The Future of Ad Writing
America has been flattered by advertising ("Because you deserve it"), misled by ads ("Lowest prices anywhere"), hyped by ads ("While supplies last"), and lied to repeatedly ("Guaranteed!"). The result of all this misinformation is a growing numbness to ad-speak. We're becoming deaf and blind to it. With effortless ease we shut it out of our minds.
Why are advertisers happy when their ads sound like ads?
Once-effective phrases become clichés when overused. Remember the 70s? Guys with long, pointed collars and blow-dried hair used the standard pick-up line, "Do you come here often?" They did it because it worked. They quit only when the ladies began laughing at them.
But advertising still wears that ridiculous collar and blow-dried hair because its rejection was never face-to-face. We don't laugh at ads. We quietly ignore them.
When demand is high and supply is low, your ads need only tell the world, "We've got it!" But how often do you actually get to do this?
Advertising--most of the time--is merely a relationship deepener. Its job is to cause the public to like you and trust you. Accomplish this and they'll remember you when they, or any of their circle, need what you sell.
Good news: A seductive new voice in advertising is softening the hearts and winning the wallets of our nation at a record pace. This new future of advertising is known as "non ads"--consumer messages written in the vulnerable, candid style of a conversation between close friends. Their language isn't aggressive and egocentric like advertising, but unguarded, playful and real. Non-ads admit weaknesses, confess fears, and never try to impress. They speak to the customer in the language of a friend, rather than a pitchman. Does it surprise you that the natural response of the customer is to give you their trust? But here's the bigger question: Do you have the courage to be a friend, tell the truth, and worry more about your customer's happiness than your own?
My strong suggestion is that you adopt it sooner rather than later. The following examples of two real non-ads I've encountered lately should help you better understand this new concept and begin implementing it today.
You're seated in 12-B, reading an in-flight magazine. The following words appear in white letters against a medium olive background, no photograph or graphic:
Isn't it amazing how people will read anything at 36,000 ft? You, for instance, are reading this. And even though it's quite obviously an ad, and you're skeptical of advertising, you'll continue reading it. See, here you are, still reading. C'mon, don't try to deny it. And why are you still reading? Not because you find it particularly captivating, but because it's here. And you're here. And you've already exhausted your mandatory, meaningless airplane chit-chat time with your neighbor. So right about now you're probably asking yourself, 'Why am I still reading this?' Perhaps you're even pretending you're not reading it anymore. You're going to close this magazine up right now and slip it back into that pocket up there. But wait, you're still reading it, aren't you? You can't help yourself. It's here. You're here. And you still can't use your cell phone until you reach the tarmac. By the way, we know a really good bookstore around here.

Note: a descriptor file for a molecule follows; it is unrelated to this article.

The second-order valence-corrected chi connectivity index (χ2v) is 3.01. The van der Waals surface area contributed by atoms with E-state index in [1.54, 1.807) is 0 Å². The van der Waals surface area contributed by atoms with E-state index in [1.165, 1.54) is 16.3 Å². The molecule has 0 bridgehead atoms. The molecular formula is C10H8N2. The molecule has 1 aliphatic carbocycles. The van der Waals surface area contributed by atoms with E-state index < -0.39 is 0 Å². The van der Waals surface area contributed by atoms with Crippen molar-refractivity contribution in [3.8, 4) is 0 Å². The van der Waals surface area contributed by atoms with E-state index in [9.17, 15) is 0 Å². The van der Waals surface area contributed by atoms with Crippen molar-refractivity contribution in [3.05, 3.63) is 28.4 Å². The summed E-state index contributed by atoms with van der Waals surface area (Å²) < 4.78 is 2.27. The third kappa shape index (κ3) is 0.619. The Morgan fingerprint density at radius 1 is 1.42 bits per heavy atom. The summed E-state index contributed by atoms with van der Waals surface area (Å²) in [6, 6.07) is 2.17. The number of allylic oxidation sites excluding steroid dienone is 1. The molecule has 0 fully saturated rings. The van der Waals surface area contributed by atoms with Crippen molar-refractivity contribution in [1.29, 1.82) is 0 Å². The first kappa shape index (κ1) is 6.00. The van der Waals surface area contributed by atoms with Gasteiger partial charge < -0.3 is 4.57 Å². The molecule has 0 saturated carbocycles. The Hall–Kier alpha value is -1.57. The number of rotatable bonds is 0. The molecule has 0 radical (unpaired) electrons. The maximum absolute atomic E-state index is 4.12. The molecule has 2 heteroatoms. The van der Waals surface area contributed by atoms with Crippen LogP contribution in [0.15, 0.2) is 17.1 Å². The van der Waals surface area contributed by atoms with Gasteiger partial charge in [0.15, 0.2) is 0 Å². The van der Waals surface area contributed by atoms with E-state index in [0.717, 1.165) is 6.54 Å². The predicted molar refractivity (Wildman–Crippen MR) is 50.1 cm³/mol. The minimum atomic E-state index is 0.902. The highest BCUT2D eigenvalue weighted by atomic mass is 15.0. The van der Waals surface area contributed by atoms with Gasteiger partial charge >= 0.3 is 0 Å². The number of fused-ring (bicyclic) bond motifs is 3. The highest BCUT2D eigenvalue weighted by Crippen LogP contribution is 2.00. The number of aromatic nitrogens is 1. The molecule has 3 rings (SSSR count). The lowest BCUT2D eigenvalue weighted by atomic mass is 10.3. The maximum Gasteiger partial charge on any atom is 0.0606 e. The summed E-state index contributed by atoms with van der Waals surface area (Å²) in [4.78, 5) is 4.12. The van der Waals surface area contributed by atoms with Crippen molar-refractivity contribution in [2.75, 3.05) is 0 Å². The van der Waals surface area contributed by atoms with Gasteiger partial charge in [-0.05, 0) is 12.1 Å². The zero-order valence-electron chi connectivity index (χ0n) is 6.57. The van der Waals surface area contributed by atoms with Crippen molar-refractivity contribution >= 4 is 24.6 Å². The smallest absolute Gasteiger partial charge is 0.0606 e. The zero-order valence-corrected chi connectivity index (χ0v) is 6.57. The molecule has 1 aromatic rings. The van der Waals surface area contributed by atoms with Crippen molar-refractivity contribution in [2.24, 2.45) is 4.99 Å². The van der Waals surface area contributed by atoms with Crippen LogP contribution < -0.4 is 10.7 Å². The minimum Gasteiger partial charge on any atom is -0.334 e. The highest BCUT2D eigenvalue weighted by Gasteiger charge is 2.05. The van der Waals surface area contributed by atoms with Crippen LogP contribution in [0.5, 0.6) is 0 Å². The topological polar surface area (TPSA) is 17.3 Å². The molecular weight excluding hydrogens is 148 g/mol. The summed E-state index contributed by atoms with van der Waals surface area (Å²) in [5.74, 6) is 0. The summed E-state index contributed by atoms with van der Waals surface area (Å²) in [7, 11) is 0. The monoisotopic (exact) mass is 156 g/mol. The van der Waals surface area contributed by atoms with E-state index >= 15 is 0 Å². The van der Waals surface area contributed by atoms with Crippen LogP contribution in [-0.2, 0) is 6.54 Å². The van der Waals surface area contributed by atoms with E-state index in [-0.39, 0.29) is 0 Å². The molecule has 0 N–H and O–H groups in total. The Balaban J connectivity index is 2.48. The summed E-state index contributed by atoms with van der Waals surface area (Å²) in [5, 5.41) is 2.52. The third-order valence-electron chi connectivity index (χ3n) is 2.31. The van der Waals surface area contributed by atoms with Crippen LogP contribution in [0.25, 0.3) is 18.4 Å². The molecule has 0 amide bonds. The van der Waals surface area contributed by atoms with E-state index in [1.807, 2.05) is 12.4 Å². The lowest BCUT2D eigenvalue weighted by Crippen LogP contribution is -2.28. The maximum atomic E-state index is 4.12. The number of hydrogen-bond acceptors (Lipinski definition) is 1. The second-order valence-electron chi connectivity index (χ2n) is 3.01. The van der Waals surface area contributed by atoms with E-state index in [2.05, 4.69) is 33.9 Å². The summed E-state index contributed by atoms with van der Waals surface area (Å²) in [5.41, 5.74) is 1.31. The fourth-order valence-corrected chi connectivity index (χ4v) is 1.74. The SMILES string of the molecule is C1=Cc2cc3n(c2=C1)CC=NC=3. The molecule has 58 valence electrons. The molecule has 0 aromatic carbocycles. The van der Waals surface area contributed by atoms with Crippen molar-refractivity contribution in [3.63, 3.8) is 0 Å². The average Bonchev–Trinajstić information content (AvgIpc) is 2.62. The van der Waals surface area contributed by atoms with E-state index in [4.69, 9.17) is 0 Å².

At the bottom of the page is the logo for Verizon and in larger letters, "Superpages.com, We know around here."
Like you and trust you. That's the goal.
Walk into the men's room at Robbins Bros., The World's Biggest Engagement Ring Store, and here's what you'll see covering the wall of the toilet stall:
Here's your chance. Get out now while you can. Quick, look for a window. Or the ventilation shaft. Okay, remove your clothes. Skivvies, too. Lube your entire body with that hand soap over there. Now take a penny and unscrew the corner of the duct. Now get to struggling. Conviction is important at this point. You do not want to get stuck. Imagine your bride-to-be coming in and seeing your nude lower torso poking out like some sort of modern art installation. That's an image for the mantel, isn't it? So squirm like the wind. Once free, secure some clothing and start a new life somewhere with complicated extradition laws. And then back to bachelorhood. Yes, the singularly most forlorn, emotionally vacant time of your life. Come on, is there anything more overrated than bachelorhood? If you're like most bachelors, you go to bed every night wishing you weren't one. Let's look at the sacred, time-tested bachelor traditions you'll be missing out on. Well, of course, there's being a slob. As well as extended periods of not bathing and otherwise lapsed personal hygiene. And hanging out with your unattached friends. A group of guys who with each passing year are starting to get, frankly, a little creepy. Your future is out there. Your best friend is out there. Besides, that liquid soap itches like crazy.
Vision and audacity allowed the Robbins brothers to build "the world's biggest engagement ring store." And the same characteristics caused him to be among the first in America to adopt the intimate and irreverent voice of "non ads" as the advertising voice of the future. By the time the rest of the nation catches on to what they're doing, they will likely have moved on to something else.
How about you? Will you change with the times?